Bridges Area Learning Center

Weekly Reflections

Dear Team,

The first quarter is behind us and with that comes a great time to highlight many of the tremendous events and programs that happened to start our year. At the risk of leaving something out here it goes!

  • For the second year in a row we opened at capacity as well as added staff to continue to meet the need to work individually with our students.
  • We are now in work for our second expansion in 7 years. The new area will feature a larger online learning space AND a dedicated room for special education services/small groups. This will allow room 4 to be a dedicated classroom as well as the hallway of computers to go away.
  • The School Board is now planning for a Spring referendum in which Bridges will be a consideration for its future.
  • Candi Jenkins and Kevin Wagner have teamed to provide small group support that has resulted in great success for those participating.
  • Andy Martin has been a district participant in the professional development process bringing our voice to that group as well as PD opportunities to us. He also will be starting his FABLAB class for a second year. Andy also spent time this summer developing a project based math class to be offered this Spring.
  • Chris Nelson is a part of the district's innovation academy where the work is to bring 21st century teaching and learning to our school and district. And, you can see evidence of her leadership in this area with her student's work prominently displayed around the school!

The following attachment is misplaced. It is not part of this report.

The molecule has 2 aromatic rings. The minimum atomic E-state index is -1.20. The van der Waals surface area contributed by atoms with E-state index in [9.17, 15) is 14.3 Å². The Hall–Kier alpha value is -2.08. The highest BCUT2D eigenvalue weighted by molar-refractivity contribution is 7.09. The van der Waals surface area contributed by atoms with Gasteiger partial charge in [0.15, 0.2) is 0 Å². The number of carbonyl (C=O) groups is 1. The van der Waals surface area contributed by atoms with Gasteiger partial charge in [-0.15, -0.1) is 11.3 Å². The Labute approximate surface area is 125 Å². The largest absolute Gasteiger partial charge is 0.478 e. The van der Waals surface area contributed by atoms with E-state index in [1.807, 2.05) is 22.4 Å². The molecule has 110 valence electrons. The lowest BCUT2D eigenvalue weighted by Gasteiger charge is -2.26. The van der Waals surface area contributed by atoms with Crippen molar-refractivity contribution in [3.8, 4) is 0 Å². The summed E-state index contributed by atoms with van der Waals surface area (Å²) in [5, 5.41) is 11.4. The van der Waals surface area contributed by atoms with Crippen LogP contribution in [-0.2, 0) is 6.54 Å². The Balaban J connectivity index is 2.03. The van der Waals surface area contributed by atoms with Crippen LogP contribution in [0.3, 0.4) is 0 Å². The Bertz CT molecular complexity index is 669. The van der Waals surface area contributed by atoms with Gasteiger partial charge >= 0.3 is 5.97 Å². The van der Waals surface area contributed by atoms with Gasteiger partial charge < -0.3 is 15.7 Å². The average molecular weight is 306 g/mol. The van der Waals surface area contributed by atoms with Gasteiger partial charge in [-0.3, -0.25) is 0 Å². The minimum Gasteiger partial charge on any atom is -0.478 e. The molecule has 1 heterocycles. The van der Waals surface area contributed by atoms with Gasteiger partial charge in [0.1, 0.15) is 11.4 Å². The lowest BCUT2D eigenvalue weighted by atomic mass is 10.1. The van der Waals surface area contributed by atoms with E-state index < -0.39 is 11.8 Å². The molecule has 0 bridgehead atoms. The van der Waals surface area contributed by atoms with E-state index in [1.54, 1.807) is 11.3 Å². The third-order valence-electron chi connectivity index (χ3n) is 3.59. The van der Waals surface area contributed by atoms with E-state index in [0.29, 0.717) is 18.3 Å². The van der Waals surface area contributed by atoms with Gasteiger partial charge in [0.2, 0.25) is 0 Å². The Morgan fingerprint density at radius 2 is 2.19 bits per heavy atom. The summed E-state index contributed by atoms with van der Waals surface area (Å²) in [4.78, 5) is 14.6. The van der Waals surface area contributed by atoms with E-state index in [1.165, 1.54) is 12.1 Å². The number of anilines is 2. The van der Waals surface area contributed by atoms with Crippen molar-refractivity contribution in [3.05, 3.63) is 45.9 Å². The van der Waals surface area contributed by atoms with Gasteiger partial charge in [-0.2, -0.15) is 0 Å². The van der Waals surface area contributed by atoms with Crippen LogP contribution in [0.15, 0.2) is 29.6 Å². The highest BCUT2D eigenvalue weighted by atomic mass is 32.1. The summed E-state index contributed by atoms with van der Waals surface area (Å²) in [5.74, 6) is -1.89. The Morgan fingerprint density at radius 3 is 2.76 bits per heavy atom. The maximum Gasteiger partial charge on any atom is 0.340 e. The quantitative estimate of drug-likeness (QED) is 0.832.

• David Lawson represented Bridges in the recent DMC process providing a voice from our perspective. David also spent time this summer developing and enhancing his curriculum.
  • Melissa Olson and Candi Jenkins teamed to improve our reading class in order to address gaps in reading levels as well as support our learning team, site and PD goals. Both spent time this summer preparing this class.
  • Alexius Serefeas went from .5 to 1.0 to help address growth thereby standing up a biology class mid quarter as well as teamed with me to teach chemistry.
  • Denise Schmidt continued to facilitate all of the processes in order to support day to day operations, teaching and learning.
  • Ann Collins and Kevin Wagner provide individual and group support as well as education to our staff to better understand the needs and nature of at-risk students.
  • Erik Elsberry stepped into a our school new this year and is already near capacity of for clients.
  • Kris Palma worked to keep our building in GREAT shape!

As I am writing this I wanted to highlight the many great things that are happening in your classrooms and working areas as I see how you all work to connect with our at-risk students and provide quality instruction, but a fear I would run out of space!! Needless to say, we had a great opening to the year. Quarter one is now in the books. Im looking forward to reporting the great things you all will do quarter two!! Thank you for your collective and individual efforts!

Highest Regards,


Week at a Glance (this week and next due to Thanksgiving).

  • Q2 Start
  • No BSAT due to first day of quarter
  • Staff Meeting after school (make up for my absence Friday)
  • Mr. Brown @ Board Data Retreat (evening)
  • Mr. Brown @ DSC in am (admin meeting)
  • Youth Appreciation Luncheon - Kai Vaughn, Bridges selection. Ms. Nelson & Mr. Brown @ Fongs 11:30am to 1pm.
  • BSAT (7:30am)
  • Last day of classes for the week
  • No School
  • No School
  • No School

Teacher Corner: Chris Nelson: Art/Phy Ed

The quarter is over and I am finally wrapping up all of my first quarter classes. The year began with an adjustment period for us all. Many of our former students graduated last spring, and as a result, we were able to allow an influx of brand new students at Bridges.